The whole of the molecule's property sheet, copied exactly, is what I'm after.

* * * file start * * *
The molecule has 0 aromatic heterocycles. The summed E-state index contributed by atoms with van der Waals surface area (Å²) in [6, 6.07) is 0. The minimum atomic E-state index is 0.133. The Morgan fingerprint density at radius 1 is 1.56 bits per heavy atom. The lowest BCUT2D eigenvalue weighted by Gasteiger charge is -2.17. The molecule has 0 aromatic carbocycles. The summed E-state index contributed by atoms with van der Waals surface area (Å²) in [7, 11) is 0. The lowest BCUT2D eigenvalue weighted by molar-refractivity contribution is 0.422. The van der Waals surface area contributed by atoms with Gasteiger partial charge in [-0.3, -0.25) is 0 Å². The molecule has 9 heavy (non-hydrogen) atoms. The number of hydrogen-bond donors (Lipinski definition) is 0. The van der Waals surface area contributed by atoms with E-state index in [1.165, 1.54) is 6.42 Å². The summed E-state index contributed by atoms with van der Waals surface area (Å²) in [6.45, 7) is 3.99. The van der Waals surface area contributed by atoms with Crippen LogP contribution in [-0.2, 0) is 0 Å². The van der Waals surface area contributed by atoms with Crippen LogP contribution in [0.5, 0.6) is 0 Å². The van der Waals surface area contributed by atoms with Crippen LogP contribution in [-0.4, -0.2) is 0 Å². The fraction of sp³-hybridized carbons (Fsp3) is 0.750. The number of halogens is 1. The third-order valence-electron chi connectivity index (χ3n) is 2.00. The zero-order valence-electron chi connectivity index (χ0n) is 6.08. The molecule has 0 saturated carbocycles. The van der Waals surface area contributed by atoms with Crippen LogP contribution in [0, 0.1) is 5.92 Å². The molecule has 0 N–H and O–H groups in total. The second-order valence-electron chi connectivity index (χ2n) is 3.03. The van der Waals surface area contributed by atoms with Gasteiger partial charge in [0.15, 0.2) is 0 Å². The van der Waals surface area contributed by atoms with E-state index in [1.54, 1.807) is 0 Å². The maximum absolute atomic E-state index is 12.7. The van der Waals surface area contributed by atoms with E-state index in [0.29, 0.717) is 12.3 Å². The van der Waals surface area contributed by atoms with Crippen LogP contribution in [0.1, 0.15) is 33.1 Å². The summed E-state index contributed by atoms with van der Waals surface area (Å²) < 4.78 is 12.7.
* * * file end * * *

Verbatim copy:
The molecule has 0 aromatic heterocycles. The summed E-state index contributed by atoms with van der Waals surface area (Å²) in [6, 6.07) is 0. The minimum atomic E-state index is 0.133. The Morgan fingerprint density at radius 1 is 1.56 bits per heavy atom. The lowest BCUT2D eigenvalue weighted by Gasteiger charge is -2.17. The molecule has 0 aromatic carbocycles. The summed E-state index contributed by atoms with van der Waals surface area (Å²) in [7, 11) is 0. The lowest BCUT2D eigenvalue weighted by molar-refractivity contribution is 0.422. The van der Waals surface area contributed by atoms with Gasteiger partial charge in [-0.3, -0.25) is 0 Å². The molecule has 9 heavy (non-hydrogen) atoms. The number of hydrogen-bond donors (Lipinski definition) is 0. The van der Waals surface area contributed by atoms with E-state index in [1.165, 1.54) is 6.42 Å². The summed E-state index contributed by atoms with van der Waals surface area (Å²) in [6.45, 7) is 3.99. The van der Waals surface area contributed by atoms with Crippen LogP contribution in [-0.2, 0) is 0 Å². The van der Waals surface area contributed by atoms with Crippen LogP contribution in [0.5, 0.6) is 0 Å². The van der Waals surface area contributed by atoms with Crippen LogP contribution in [-0.4, -0.2) is 0 Å². The fraction of sp³-hybridized carbons (Fsp3) is 0.750. The number of halogens is 1. The third-order valence-electron chi connectivity index (χ3n) is 2.00. The zero-order valence-electron chi connectivity index (χ0n) is 6.08. The molecule has 0 saturated carbocycles. The van der Waals surface area contributed by atoms with Crippen LogP contribution in [0, 0.1) is 5.92 Å². The molecule has 0 N–H and O–H groups in total. The second-order valence-electron chi connectivity index (χ2n) is 3.03. The van der Waals surface area contributed by atoms with Gasteiger partial charge in [0.15, 0.2) is 0 Å². The van der Waals surface area contributed by atoms with E-state index in [1.54, 1.807) is 0 Å². The maximum absolute atomic E-state index is 12.7. The van der Waals surface area contributed by atoms with E-state index in [0.29, 0.717) is 12.3 Å². The van der Waals surface area contributed by atoms with Crippen LogP contribution in [0.1, 0.15) is 33.1 Å². The summed E-state index contributed by atoms with van der Waals surface area (Å²) < 4.78 is 12.7.